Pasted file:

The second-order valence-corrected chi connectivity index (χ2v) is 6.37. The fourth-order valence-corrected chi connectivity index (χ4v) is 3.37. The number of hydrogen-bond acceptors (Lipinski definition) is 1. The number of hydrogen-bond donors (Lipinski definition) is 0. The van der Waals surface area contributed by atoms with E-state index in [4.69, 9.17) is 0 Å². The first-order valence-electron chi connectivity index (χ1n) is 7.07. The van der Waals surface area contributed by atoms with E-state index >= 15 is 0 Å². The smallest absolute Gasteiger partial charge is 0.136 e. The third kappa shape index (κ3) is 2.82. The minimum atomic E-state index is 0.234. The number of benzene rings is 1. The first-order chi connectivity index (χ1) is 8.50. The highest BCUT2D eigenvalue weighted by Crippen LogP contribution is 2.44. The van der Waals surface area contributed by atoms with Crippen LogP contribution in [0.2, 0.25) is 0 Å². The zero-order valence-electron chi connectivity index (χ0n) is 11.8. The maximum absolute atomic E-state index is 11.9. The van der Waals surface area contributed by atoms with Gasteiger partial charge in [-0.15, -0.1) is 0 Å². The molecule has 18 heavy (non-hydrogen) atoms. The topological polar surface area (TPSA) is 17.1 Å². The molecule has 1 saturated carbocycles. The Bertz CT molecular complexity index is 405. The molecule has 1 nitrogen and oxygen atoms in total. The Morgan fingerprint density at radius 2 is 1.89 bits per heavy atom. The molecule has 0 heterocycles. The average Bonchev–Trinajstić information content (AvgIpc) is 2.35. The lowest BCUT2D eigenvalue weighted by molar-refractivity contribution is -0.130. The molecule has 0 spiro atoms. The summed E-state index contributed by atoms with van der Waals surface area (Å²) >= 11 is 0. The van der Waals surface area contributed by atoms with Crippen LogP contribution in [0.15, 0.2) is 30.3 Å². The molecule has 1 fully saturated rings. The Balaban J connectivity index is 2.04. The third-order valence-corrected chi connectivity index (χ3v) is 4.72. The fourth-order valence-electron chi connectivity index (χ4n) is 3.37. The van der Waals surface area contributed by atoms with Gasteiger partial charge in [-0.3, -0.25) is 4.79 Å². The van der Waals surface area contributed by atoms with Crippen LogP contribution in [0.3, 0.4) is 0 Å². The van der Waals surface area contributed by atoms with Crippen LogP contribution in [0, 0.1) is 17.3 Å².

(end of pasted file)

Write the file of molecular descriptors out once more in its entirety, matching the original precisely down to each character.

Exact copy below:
The second-order valence-corrected chi connectivity index (χ2v) is 6.37. The fourth-order valence-corrected chi connectivity index (χ4v) is 3.37. The number of hydrogen-bond acceptors (Lipinski definition) is 1. The number of hydrogen-bond donors (Lipinski definition) is 0. The van der Waals surface area contributed by atoms with E-state index in [4.69, 9.17) is 0 Å². The first-order valence-electron chi connectivity index (χ1n) is 7.07. The van der Waals surface area contributed by atoms with E-state index >= 15 is 0 Å². The smallest absolute Gasteiger partial charge is 0.136 e. The third kappa shape index (κ3) is 2.82. The minimum atomic E-state index is 0.234. The number of benzene rings is 1. The first-order chi connectivity index (χ1) is 8.50. The highest BCUT2D eigenvalue weighted by Crippen LogP contribution is 2.44. The van der Waals surface area contributed by atoms with Crippen LogP contribution in [0.2, 0.25) is 0 Å². The zero-order valence-electron chi connectivity index (χ0n) is 11.8. The maximum absolute atomic E-state index is 11.9. The van der Waals surface area contributed by atoms with Gasteiger partial charge in [-0.15, -0.1) is 0 Å². The molecule has 18 heavy (non-hydrogen) atoms. The topological polar surface area (TPSA) is 17.1 Å². The molecule has 1 saturated carbocycles. The Bertz CT molecular complexity index is 405. The molecule has 1 nitrogen and oxygen atoms in total. The Morgan fingerprint density at radius 2 is 1.89 bits per heavy atom. The molecule has 0 heterocycles. The average Bonchev–Trinajstić information content (AvgIpc) is 2.35. The lowest BCUT2D eigenvalue weighted by molar-refractivity contribution is -0.130. The molecule has 0 spiro atoms. The summed E-state index contributed by atoms with van der Waals surface area (Å²) >= 11 is 0. The van der Waals surface area contributed by atoms with Crippen LogP contribution in [0.15, 0.2) is 30.3 Å². The molecule has 1 fully saturated rings. The Balaban J connectivity index is 2.04. The third-order valence-corrected chi connectivity index (χ3v) is 4.72. The fourth-order valence-electron chi connectivity index (χ4n) is 3.37. The van der Waals surface area contributed by atoms with Gasteiger partial charge in [-0.3, -0.25) is 4.79 Å². The van der Waals surface area contributed by atoms with Crippen LogP contribution in [0.3, 0.4) is 0 Å². The van der Waals surface area contributed by atoms with Crippen LogP contribution in [0, 0.1) is 17.3 Å².